On Monday night I had the opportunity to share a stage with the great Arianna Huffington and the always inspirational, Josette Sheeran. I was so grateful to spend time with such amazing women and to discuss a topic I love, the World Food Programme's "Fill the Cup" campaign and school feeding program. I've worked with the WFP for 3 years now and have been fortunate enough to become one of their Ambassadors Against Hunger.
It's heartbreaking to picture the number of children suffering from hunger around the world and one of the many reasons I love teaming up with Josette is because of her always optimistic outlook on the solution. How can Josette sit in that room and say that this battle against hunger is "winnable" when the number of children dying from it is so vast? Well, she shares the facts to support that statement beautifully, and I'll leave that to her. But for me, when I see a room full of people eager to learn how to fight global hunger, when I've taken the field trips and seen the effect of the WFP in action, I am overwhelmed and I see the truth in her statement -- this is a winnable battle.
When I donated money to the WFP on Oprah, and saw an outpouring of additional donations from students, families, mothers and fathers across the US that raised an additional $500,000 for the cause -- I once again, saw the truth in her statement. And the other night at CAA, the energy in that room of people being motivated or sharing what they've already done to aid in the elimination of world hunger was palpable. Right in front of me in the audience were Lauren Bush and Ellen Gustafson, whose own youthful philanthropy came in the form of fashionable "Feed Bags," which in conjunction with the WFP have already fed over 40,000 children for a year in school.
One of the questions that came out of the Q&A that night was posed by a 12 year-old boy named Colin. He described the opulent wealth he's surrounded by at school and wanted to know how to make his peers aware of this global hunger issue. And I responded with "Why don't you tell me." We started to engage and I am always struck by the power of youth.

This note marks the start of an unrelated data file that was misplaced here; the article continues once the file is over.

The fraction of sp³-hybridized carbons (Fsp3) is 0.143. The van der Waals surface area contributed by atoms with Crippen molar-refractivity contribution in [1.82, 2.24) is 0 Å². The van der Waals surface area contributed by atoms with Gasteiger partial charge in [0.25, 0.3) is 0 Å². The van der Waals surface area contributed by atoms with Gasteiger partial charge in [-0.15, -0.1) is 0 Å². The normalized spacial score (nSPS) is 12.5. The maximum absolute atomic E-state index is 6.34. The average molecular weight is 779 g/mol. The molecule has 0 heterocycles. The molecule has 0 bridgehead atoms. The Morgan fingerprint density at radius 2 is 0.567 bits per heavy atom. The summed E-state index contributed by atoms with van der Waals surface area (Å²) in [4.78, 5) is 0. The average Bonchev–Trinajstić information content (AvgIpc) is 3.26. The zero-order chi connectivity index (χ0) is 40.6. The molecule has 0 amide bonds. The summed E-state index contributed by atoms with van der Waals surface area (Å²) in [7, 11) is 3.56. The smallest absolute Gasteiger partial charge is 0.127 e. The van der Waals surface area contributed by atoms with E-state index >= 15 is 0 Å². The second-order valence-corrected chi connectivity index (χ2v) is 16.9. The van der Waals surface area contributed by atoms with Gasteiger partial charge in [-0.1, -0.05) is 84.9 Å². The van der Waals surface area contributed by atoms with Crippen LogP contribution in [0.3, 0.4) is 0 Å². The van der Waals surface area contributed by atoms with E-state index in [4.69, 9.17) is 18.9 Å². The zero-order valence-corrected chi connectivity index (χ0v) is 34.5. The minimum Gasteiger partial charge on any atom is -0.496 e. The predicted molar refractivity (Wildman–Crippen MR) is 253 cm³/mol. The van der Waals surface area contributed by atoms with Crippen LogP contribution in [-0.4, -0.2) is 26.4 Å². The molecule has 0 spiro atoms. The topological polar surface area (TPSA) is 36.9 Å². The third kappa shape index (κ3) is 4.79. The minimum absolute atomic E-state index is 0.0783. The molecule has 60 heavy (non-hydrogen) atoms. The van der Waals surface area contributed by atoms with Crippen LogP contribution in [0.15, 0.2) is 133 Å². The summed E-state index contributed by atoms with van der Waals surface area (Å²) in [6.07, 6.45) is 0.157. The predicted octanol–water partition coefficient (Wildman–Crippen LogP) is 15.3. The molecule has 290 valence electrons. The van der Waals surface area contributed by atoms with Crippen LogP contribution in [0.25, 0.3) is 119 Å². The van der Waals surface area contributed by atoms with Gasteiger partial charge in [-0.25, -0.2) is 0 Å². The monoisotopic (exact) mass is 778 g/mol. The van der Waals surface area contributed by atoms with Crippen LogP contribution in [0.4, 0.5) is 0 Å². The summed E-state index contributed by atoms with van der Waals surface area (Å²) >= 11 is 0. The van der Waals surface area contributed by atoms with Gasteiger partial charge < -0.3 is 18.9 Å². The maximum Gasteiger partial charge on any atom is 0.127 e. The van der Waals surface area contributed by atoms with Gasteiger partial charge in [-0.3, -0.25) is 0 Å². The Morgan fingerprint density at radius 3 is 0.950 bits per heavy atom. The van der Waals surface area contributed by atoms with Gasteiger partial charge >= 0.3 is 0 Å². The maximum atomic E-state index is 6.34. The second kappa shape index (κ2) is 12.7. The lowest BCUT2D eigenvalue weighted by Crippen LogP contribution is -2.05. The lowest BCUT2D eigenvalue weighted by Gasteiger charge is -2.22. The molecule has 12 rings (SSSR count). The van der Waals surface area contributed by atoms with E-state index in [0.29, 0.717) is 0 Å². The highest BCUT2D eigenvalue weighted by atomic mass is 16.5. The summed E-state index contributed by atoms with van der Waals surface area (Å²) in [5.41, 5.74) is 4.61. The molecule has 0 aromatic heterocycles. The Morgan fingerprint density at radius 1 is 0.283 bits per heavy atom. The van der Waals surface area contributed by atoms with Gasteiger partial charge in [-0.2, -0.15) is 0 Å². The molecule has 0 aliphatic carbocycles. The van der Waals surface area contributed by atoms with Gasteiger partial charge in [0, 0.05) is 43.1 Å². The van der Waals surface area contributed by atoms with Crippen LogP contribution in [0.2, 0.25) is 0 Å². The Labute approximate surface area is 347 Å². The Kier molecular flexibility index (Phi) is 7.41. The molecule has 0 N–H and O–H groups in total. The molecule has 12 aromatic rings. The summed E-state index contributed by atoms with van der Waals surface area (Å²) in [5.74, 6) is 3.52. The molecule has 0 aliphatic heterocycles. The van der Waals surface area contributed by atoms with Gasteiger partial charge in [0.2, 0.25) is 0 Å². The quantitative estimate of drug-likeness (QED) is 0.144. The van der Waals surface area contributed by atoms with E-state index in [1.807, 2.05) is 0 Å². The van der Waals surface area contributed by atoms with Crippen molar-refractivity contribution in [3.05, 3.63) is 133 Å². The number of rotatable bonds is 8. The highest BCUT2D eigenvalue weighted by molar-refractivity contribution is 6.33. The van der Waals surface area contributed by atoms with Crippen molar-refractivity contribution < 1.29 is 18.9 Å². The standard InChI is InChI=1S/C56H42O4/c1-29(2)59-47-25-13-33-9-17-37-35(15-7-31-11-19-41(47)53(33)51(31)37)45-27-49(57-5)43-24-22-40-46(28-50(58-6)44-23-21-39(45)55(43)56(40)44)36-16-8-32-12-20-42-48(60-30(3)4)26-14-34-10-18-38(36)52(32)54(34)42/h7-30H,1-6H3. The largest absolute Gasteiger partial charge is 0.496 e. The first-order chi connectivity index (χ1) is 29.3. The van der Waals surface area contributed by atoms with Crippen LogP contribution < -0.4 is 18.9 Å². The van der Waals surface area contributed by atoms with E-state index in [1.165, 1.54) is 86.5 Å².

We have to fight for these children to be nurtured and encouraged. I ask for people to donate to the WFP because even a quarter can change the life of a child. Josette says that we can overcome global hunger, and with help and donations it is truly possible!
I was so happy to speak with Colin because as a young person, that's what this is about: Changing lives of children in need, as we work to shift the consciousness of anyone who is able to help or contribute in any way. If our youth don't have the priorities to help others, we are in trouble. If children who need and fundamentally deserve that right for food and education, don't get it, we are in trouble. This young generation is the future. They will be in charge. And taking care of one another is what I hope for in that future. To deliver the message of hope and actually execute it! This is possible.
It is a choice we make. It is what we teach others. What we all must practice. The world can be an overwhelming place. And I understand the human nature to be self-involved, but there are people out there like Josette who are literally changing the world. If the heroes we look up to are human, then the capacity to affect the world positively, the way they do, is possible for any human being.
So if we take a moment out of our busy lives and teach our youth, this conscious shift is possible. I ask children to contribute their ideas on how we can do big to little things to take care of these children in need. Again, they are our future and not only should we not stand in their way or look away, we should enable them to become those human heroes that we all need.
Thank you for even taking the time to read this and I encourage us all to take care of each other.